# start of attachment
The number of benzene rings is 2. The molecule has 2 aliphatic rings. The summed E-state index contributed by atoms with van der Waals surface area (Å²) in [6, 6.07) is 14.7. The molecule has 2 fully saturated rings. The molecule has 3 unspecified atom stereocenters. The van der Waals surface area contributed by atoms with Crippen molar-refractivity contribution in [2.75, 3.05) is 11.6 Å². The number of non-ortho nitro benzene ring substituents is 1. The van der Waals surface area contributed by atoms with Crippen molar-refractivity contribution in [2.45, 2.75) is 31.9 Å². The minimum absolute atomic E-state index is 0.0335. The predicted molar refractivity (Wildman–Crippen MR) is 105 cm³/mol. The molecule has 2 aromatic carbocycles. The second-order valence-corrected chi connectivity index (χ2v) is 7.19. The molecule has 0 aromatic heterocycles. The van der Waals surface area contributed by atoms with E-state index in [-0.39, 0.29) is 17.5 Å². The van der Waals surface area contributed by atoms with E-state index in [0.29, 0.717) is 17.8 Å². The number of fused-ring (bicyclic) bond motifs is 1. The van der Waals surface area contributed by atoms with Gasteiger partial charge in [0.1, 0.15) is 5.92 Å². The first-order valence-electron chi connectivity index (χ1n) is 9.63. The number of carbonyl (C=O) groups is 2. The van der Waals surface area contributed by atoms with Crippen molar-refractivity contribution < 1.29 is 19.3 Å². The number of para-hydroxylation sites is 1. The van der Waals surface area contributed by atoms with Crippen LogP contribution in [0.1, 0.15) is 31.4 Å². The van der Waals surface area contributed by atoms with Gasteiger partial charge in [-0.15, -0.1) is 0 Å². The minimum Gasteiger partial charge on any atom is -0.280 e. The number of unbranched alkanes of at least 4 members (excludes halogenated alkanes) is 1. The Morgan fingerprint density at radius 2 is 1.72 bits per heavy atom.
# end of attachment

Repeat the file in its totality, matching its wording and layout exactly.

The number of benzene rings is 2. The molecule has 2 aliphatic rings. The summed E-state index contributed by atoms with van der Waals surface area (Å²) in [6, 6.07) is 14.7. The molecule has 2 fully saturated rings. The molecule has 3 unspecified atom stereocenters. The van der Waals surface area contributed by atoms with Crippen molar-refractivity contribution in [2.75, 3.05) is 11.6 Å². The number of non-ortho nitro benzene ring substituents is 1. The van der Waals surface area contributed by atoms with Crippen molar-refractivity contribution in [2.45, 2.75) is 31.9 Å². The minimum absolute atomic E-state index is 0.0335. The predicted molar refractivity (Wildman–Crippen MR) is 105 cm³/mol. The molecule has 2 aromatic carbocycles. The second-order valence-corrected chi connectivity index (χ2v) is 7.19. The molecule has 0 aromatic heterocycles. The van der Waals surface area contributed by atoms with E-state index in [-0.39, 0.29) is 17.5 Å². The van der Waals surface area contributed by atoms with E-state index in [0.29, 0.717) is 17.8 Å². The number of fused-ring (bicyclic) bond motifs is 1. The van der Waals surface area contributed by atoms with Gasteiger partial charge in [0.1, 0.15) is 5.92 Å². The first-order valence-electron chi connectivity index (χ1n) is 9.63. The number of carbonyl (C=O) groups is 2. The van der Waals surface area contributed by atoms with Crippen molar-refractivity contribution < 1.29 is 19.3 Å². The number of para-hydroxylation sites is 1. The van der Waals surface area contributed by atoms with Crippen LogP contribution in [0.1, 0.15) is 31.4 Å². The van der Waals surface area contributed by atoms with Gasteiger partial charge in [-0.15, -0.1) is 0 Å². The minimum Gasteiger partial charge on any atom is -0.280 e. The number of unbranched alkanes of at least 4 members (excludes halogenated alkanes) is 1. The Morgan fingerprint density at radius 2 is 1.72 bits per heavy atom.